Proof that given equation(quartic) doesn't have real roots

$$(x^2-9)(x-2)(x+4)+(x^2-36)(x-4)(x+8)+153=0$$ I need to prove that the above equation doesn't have a real solution. I tried breaking it up into an $(\alpha)(\beta)\cdots=0$ expression, but no luck. Wolfram alpha tells me that the equation doesn't have real roots, but I'm sure there's simpler way to solve this than working trough the quartic this gives.

• I don't know if that could work but maybe you could get some information when considering intervals like $(-\infty, -8), (-8, -6), (-6, -4) etc.$ (where signs of things in parenthesis change). – I want to make games Oct 27 '15 at 20:37
• This problem can be reduced to showing that $\sum\limits_{k=1}^{2}(x+3k)(x-3k)(x-2k)(x+4k) > 0$, which I haven't figured out yet. – Clarinetist Oct 27 '15 at 21:02

$$P(x) = ({x^2} - 9)(x - 2)(x + 4) + ({x^2} - 36)(x - 4)(x + 8) + 153\tag{1}$$

Now consider theses

\eqalign{ & f(x) = ({x^2} - 9)(x - 2)(x + 4) \cr & f({x \over 2}) = \left( {{{\left( {{x \over 2}} \right)}^2} - 9)} \right)\left( {\left( {{x \over 2}} \right) - 2} \right)\left( {\left( {{x \over 2}} \right) + 4} \right) \cr & \,\,\,\,\,\,\,\,\,\,\,\,\, = {1 \over 4}\left( {{x^2} - 36} \right){1 \over 2}\left( {x - 2} \right){1 \over 2}\left( {x - 8} \right) \cr & \,\,\,\,\,\,\,\,\,\,\,\,\, = {1 \over {16}}\left( {{x^2} - 36} \right)\left( {x - 2} \right)\left( {x - 8} \right) \cr}\tag{2}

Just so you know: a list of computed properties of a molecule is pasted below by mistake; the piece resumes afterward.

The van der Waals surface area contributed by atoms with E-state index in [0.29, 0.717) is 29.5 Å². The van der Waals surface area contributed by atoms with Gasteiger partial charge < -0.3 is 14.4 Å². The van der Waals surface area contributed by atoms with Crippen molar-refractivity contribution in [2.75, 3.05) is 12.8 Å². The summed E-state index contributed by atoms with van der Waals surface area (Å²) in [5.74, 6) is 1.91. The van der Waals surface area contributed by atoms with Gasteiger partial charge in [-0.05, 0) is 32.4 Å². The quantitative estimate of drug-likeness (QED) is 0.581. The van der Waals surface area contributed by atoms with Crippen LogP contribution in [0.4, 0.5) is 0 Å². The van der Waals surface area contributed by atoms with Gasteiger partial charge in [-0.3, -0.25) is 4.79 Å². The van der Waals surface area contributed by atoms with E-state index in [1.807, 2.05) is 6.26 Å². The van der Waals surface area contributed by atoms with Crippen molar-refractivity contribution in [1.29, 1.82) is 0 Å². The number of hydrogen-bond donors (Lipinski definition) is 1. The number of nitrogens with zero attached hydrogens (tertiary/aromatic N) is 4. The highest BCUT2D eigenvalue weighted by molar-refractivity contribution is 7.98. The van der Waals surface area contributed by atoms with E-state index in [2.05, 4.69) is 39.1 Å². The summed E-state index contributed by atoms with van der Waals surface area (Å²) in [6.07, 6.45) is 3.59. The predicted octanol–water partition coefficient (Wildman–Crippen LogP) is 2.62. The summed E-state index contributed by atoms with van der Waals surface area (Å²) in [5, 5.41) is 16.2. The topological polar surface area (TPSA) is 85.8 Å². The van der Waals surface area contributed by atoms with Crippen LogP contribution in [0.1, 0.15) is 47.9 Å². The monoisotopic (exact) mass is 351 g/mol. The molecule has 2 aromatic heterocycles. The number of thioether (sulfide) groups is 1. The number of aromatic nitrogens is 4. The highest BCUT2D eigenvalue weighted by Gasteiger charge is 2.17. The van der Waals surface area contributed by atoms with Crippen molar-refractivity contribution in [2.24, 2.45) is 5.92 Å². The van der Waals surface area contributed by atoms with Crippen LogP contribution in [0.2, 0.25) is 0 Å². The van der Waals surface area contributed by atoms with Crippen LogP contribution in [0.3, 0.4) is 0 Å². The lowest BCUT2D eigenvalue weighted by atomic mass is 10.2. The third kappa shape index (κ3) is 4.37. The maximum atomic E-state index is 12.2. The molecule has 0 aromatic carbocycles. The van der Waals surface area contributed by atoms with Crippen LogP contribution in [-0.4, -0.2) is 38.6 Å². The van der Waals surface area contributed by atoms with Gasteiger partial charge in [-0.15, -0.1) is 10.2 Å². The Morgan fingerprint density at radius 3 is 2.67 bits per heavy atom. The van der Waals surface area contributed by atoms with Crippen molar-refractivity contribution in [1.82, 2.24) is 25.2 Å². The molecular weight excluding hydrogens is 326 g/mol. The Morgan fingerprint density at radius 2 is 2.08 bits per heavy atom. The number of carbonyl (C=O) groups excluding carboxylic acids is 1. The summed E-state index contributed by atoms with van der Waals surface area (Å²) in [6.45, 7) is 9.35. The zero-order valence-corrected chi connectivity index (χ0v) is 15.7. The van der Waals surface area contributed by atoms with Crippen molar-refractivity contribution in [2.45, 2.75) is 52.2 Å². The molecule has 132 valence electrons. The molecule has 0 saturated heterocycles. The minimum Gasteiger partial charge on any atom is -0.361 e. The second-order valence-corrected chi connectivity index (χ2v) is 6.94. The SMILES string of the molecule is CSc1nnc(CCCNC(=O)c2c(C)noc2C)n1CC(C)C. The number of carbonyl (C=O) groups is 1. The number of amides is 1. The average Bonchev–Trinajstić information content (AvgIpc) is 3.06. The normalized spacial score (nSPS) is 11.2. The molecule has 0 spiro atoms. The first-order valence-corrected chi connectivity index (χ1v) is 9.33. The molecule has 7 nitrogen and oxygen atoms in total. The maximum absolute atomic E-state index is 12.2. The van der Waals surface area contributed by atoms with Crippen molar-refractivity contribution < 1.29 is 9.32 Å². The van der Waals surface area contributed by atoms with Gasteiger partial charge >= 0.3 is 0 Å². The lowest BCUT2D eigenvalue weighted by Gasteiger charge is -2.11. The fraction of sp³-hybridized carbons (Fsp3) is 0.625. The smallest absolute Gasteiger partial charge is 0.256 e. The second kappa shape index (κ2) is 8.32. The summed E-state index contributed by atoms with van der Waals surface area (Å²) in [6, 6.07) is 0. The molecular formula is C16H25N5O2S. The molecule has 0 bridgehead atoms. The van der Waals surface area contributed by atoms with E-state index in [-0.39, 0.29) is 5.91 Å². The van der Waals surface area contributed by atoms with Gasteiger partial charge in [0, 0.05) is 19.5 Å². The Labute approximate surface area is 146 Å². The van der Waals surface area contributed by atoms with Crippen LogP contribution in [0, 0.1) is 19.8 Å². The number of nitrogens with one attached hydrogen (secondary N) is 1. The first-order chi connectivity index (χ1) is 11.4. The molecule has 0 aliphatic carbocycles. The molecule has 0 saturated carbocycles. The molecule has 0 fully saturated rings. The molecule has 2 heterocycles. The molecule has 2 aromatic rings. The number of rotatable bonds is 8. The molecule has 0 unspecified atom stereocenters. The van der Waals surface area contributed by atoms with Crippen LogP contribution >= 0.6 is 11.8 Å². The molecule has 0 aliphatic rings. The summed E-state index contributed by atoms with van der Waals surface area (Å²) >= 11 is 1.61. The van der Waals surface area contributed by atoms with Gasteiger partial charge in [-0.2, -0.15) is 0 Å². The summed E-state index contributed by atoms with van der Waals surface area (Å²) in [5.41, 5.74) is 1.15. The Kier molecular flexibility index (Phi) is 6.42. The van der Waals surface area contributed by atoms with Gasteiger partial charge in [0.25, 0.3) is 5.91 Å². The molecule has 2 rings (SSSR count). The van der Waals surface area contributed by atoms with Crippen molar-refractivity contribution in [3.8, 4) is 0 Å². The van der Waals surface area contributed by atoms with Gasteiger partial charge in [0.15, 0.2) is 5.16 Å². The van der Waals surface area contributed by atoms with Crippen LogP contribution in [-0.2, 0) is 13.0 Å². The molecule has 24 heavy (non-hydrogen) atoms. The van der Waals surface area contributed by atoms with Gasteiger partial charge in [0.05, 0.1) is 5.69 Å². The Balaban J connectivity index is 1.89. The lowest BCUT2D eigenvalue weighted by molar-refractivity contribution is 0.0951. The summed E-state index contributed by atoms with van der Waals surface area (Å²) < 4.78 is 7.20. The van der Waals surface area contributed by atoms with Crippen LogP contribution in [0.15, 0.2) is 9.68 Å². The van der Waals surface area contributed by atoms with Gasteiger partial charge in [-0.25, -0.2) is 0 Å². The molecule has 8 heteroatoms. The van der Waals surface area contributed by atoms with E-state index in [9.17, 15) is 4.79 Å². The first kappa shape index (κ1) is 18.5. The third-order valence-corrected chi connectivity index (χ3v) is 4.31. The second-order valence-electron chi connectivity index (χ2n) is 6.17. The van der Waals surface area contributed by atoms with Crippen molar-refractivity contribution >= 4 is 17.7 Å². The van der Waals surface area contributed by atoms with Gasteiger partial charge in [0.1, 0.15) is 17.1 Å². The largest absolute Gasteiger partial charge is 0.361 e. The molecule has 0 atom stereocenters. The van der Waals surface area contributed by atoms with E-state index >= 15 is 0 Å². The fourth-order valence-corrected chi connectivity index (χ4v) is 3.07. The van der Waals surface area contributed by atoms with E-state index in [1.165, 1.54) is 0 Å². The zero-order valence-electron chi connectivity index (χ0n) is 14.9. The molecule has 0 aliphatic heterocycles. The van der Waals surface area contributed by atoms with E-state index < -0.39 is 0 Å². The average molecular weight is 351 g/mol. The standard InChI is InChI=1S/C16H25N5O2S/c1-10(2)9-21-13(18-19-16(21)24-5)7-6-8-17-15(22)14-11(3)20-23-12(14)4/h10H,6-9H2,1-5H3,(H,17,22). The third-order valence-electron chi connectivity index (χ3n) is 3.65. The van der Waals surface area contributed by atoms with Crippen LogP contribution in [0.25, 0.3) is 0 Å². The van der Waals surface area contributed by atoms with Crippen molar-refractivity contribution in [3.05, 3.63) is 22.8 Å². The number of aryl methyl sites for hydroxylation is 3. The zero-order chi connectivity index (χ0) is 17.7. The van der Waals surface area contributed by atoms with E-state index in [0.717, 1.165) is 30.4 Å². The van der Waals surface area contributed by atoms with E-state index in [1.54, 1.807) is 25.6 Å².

combine $(1)$ and $(2)$ to get

$$P(x) = f(x) + 16f({x \over 2}) + 153\tag{3}$$

Next, we try to find the range of $f(x)$. For this purpose, consider this

\eqalign{ & f(x) = ({x^2} - 9)(x - 2)(x + 4) \cr & \,\,\,\,\,\,\,\,\,\,\,\, = {x^4} + 2{x^3} - 17{x^2} - 18x + 72 \cr & \,\,\,\,\,\,\,\,\,\,\,\, = {\left( {{x^2} + x - 9} \right)^2} - 9 \cr}\tag{4}

Now, by $(4)$ you can conclude that

$$\left\{ \matrix{ f(x) \ge - 9 \hfill \cr f({x \over 2}) > - 9 \hfill \cr} \right.\,\,\,\,\,\,\,\,\,\,or\,\,\,\,\,\,\,\left\{ \matrix{ f(x) > - 9 \hfill \cr f({x \over 2}) \ge - 9 \hfill \cr} \right.\tag{5}$$

Notice the equality signs! Can you figure out why this happens? Then using $(5)$ you can conclude that

$$\left\{ \matrix{ f(x) \ge - 9 \hfill \cr 16f({x \over 2}) > - 144 \hfill \cr} \right.\,\,\,\,\,\,\,\,\,\,or\,\,\,\,\,\,\,\left\{ \matrix{ f(x) > - 9 \hfill \cr 16f({x \over 2}) \ge - 144 \hfill \cr} \right.\tag{6}$$

and then summing up either of the relations $(6)$ will lead to

$$f(x) + 16f({x \over 2}) > - 153\,\,\,\,\,\,\,\,\,\,\, \to \,\,\,\,\,\,\,\,\,\,\,f(x) + 16f({x \over 2}) + 153 > 0\,\,\,\,\,\, \to \,\,\,\,\,\,\,P(x) > 0\tag{7}$$

I think we are done now! :)

Expand $x^2-9=(x-3)(x+3)$ and $x^2-36=(x-6)(x+6)$. Let $t=x+\frac 1 2$, $u=x+1$. Then $$LHS=(t^2-(2.5)^2)(t^2-(3.5)^2)+(u^2-25)(u^2-49)+153\geq -(\frac {3.5^2-2.5^2} 2)^2-(\frac {49-25} 2)^2+153=0$$ with equality iff $t^2=\frac {2.5^2+3.5^2} 2$ and $u^2=\frac {25+49} 2$ which is incompatible. Hence $LHS>0$